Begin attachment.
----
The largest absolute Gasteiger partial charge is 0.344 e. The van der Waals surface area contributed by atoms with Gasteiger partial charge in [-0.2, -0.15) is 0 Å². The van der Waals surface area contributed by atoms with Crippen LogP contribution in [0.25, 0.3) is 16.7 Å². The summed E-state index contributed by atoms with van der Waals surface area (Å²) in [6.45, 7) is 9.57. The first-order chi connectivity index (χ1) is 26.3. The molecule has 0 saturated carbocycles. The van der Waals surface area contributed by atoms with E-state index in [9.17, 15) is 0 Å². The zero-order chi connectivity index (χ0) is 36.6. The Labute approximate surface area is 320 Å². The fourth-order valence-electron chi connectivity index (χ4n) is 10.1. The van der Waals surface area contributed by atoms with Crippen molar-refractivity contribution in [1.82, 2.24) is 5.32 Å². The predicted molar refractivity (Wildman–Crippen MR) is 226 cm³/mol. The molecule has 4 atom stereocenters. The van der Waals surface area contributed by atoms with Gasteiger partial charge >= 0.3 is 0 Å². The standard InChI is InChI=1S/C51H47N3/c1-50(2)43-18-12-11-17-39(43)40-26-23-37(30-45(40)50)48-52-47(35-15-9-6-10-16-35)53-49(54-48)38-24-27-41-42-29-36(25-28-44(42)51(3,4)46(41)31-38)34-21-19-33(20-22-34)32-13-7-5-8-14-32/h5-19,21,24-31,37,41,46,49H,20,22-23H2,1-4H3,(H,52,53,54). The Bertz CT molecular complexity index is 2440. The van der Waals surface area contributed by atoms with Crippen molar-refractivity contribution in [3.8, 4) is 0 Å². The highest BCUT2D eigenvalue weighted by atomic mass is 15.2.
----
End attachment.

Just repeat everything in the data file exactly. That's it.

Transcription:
The largest absolute Gasteiger partial charge is 0.344 e. The van der Waals surface area contributed by atoms with Gasteiger partial charge in [-0.2, -0.15) is 0 Å². The van der Waals surface area contributed by atoms with Crippen LogP contribution in [0.25, 0.3) is 16.7 Å². The summed E-state index contributed by atoms with van der Waals surface area (Å²) in [6.45, 7) is 9.57. The first-order chi connectivity index (χ1) is 26.3. The molecule has 0 saturated carbocycles. The van der Waals surface area contributed by atoms with E-state index in [9.17, 15) is 0 Å². The zero-order chi connectivity index (χ0) is 36.6. The Labute approximate surface area is 320 Å². The fourth-order valence-electron chi connectivity index (χ4n) is 10.1. The van der Waals surface area contributed by atoms with Crippen molar-refractivity contribution in [1.82, 2.24) is 5.32 Å². The predicted molar refractivity (Wildman–Crippen MR) is 226 cm³/mol. The molecule has 4 atom stereocenters. The van der Waals surface area contributed by atoms with Gasteiger partial charge >= 0.3 is 0 Å². The standard InChI is InChI=1S/C51H47N3/c1-50(2)43-18-12-11-17-39(43)40-26-23-37(30-45(40)50)48-52-47(35-15-9-6-10-16-35)53-49(54-48)38-24-27-41-42-29-36(25-28-44(42)51(3,4)46(41)31-38)34-21-19-33(20-22-34)32-13-7-5-8-14-32/h5-19,21,24-31,37,41,46,49H,20,22-23H2,1-4H3,(H,52,53,54). The Bertz CT molecular complexity index is 2440. The van der Waals surface area contributed by atoms with Crippen molar-refractivity contribution in [3.8, 4) is 0 Å². The highest BCUT2D eigenvalue weighted by atomic mass is 15.2.